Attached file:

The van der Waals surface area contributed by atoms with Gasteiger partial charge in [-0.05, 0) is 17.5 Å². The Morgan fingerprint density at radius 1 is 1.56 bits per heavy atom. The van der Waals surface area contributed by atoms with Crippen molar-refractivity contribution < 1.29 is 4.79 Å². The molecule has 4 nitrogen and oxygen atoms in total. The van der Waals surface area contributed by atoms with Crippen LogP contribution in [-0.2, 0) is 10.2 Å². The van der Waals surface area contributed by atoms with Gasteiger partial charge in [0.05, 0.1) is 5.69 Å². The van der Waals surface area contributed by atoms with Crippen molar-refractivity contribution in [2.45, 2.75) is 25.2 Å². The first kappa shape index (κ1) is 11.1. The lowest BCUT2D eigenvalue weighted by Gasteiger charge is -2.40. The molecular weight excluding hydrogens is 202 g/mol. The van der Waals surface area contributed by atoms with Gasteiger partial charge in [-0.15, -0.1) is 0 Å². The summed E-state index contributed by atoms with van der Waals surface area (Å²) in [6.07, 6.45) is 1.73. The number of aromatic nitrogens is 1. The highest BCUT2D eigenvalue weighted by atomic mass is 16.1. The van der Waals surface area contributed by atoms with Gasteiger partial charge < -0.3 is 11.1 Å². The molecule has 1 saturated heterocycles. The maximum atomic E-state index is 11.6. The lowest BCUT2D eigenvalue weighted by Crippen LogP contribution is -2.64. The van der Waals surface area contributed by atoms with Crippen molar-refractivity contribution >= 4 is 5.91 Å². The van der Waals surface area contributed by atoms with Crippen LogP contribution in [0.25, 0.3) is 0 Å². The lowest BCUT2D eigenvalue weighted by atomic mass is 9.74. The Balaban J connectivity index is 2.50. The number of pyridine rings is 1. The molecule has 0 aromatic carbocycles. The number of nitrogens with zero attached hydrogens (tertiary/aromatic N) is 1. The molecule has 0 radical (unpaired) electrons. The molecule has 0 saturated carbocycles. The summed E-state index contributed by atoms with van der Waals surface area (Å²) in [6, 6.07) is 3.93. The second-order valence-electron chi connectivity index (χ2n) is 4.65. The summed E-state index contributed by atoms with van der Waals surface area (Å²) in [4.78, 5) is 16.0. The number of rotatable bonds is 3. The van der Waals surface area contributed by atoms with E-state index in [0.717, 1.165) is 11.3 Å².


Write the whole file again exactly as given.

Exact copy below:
The van der Waals surface area contributed by atoms with Gasteiger partial charge in [-0.05, 0) is 17.5 Å². The Morgan fingerprint density at radius 1 is 1.56 bits per heavy atom. The van der Waals surface area contributed by atoms with Crippen molar-refractivity contribution < 1.29 is 4.79 Å². The molecule has 4 nitrogen and oxygen atoms in total. The van der Waals surface area contributed by atoms with Crippen LogP contribution in [-0.2, 0) is 10.2 Å². The van der Waals surface area contributed by atoms with Gasteiger partial charge in [0.05, 0.1) is 5.69 Å². The van der Waals surface area contributed by atoms with Crippen molar-refractivity contribution in [2.45, 2.75) is 25.2 Å². The first kappa shape index (κ1) is 11.1. The lowest BCUT2D eigenvalue weighted by Gasteiger charge is -2.40. The molecular weight excluding hydrogens is 202 g/mol. The van der Waals surface area contributed by atoms with Gasteiger partial charge in [-0.15, -0.1) is 0 Å². The summed E-state index contributed by atoms with van der Waals surface area (Å²) in [6.07, 6.45) is 1.73. The number of aromatic nitrogens is 1. The highest BCUT2D eigenvalue weighted by atomic mass is 16.1. The van der Waals surface area contributed by atoms with Gasteiger partial charge < -0.3 is 11.1 Å². The molecule has 1 saturated heterocycles. The maximum atomic E-state index is 11.6. The lowest BCUT2D eigenvalue weighted by Crippen LogP contribution is -2.64. The van der Waals surface area contributed by atoms with Crippen molar-refractivity contribution >= 4 is 5.91 Å². The van der Waals surface area contributed by atoms with Crippen LogP contribution in [0.25, 0.3) is 0 Å². The lowest BCUT2D eigenvalue weighted by atomic mass is 9.74. The Balaban J connectivity index is 2.50. The number of pyridine rings is 1. The molecule has 0 aromatic carbocycles. The number of nitrogens with zero attached hydrogens (tertiary/aromatic N) is 1. The molecule has 0 radical (unpaired) electrons. The molecule has 0 saturated carbocycles. The summed E-state index contributed by atoms with van der Waals surface area (Å²) in [6, 6.07) is 3.93. The second-order valence-electron chi connectivity index (χ2n) is 4.65. The summed E-state index contributed by atoms with van der Waals surface area (Å²) in [4.78, 5) is 16.0. The number of rotatable bonds is 3. The van der Waals surface area contributed by atoms with E-state index in [0.717, 1.165) is 11.3 Å².